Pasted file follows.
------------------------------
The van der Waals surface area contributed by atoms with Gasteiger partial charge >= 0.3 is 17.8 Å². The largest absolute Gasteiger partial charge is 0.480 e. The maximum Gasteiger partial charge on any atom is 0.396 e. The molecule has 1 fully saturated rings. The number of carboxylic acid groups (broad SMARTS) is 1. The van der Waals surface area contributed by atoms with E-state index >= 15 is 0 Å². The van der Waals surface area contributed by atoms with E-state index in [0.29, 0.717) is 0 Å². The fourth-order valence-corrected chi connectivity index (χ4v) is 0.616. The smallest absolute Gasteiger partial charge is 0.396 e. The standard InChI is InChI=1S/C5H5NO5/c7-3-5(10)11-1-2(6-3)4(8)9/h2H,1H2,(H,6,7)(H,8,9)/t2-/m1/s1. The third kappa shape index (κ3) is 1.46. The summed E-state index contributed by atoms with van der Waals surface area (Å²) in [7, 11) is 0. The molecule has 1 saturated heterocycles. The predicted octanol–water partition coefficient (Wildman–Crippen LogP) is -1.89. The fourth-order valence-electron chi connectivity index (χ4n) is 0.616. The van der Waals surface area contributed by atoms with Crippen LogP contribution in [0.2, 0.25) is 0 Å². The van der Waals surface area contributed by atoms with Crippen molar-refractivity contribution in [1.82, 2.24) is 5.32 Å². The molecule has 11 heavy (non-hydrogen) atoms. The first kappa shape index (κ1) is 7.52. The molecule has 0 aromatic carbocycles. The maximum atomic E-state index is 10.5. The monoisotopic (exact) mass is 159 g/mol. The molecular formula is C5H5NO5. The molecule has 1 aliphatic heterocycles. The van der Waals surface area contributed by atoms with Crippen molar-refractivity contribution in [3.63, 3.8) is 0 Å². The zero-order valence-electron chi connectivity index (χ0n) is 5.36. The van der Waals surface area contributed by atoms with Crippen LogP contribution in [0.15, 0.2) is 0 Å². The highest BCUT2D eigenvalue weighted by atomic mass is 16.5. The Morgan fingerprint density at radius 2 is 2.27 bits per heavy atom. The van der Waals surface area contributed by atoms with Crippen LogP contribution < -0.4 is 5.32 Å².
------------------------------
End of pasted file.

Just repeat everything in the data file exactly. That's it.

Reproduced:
The van der Waals surface area contributed by atoms with Gasteiger partial charge >= 0.3 is 17.8 Å². The largest absolute Gasteiger partial charge is 0.480 e. The maximum Gasteiger partial charge on any atom is 0.396 e. The molecule has 1 fully saturated rings. The number of carboxylic acid groups (broad SMARTS) is 1. The van der Waals surface area contributed by atoms with E-state index >= 15 is 0 Å². The van der Waals surface area contributed by atoms with E-state index in [0.29, 0.717) is 0 Å². The fourth-order valence-corrected chi connectivity index (χ4v) is 0.616. The smallest absolute Gasteiger partial charge is 0.396 e. The standard InChI is InChI=1S/C5H5NO5/c7-3-5(10)11-1-2(6-3)4(8)9/h2H,1H2,(H,6,7)(H,8,9)/t2-/m1/s1. The third kappa shape index (κ3) is 1.46. The summed E-state index contributed by atoms with van der Waals surface area (Å²) in [7, 11) is 0. The molecule has 1 saturated heterocycles. The predicted octanol–water partition coefficient (Wildman–Crippen LogP) is -1.89. The fourth-order valence-electron chi connectivity index (χ4n) is 0.616. The van der Waals surface area contributed by atoms with Crippen LogP contribution in [0.2, 0.25) is 0 Å². The van der Waals surface area contributed by atoms with Crippen molar-refractivity contribution in [1.82, 2.24) is 5.32 Å². The molecule has 11 heavy (non-hydrogen) atoms. The first kappa shape index (κ1) is 7.52. The molecule has 0 aromatic carbocycles. The maximum atomic E-state index is 10.5. The monoisotopic (exact) mass is 159 g/mol. The molecular formula is C5H5NO5. The molecule has 1 aliphatic heterocycles. The van der Waals surface area contributed by atoms with Crippen molar-refractivity contribution in [3.63, 3.8) is 0 Å². The zero-order valence-electron chi connectivity index (χ0n) is 5.36. The van der Waals surface area contributed by atoms with Crippen LogP contribution in [0.15, 0.2) is 0 Å². The highest BCUT2D eigenvalue weighted by atomic mass is 16.5. The Morgan fingerprint density at radius 2 is 2.27 bits per heavy atom. The van der Waals surface area contributed by atoms with Crippen LogP contribution < -0.4 is 5.32 Å².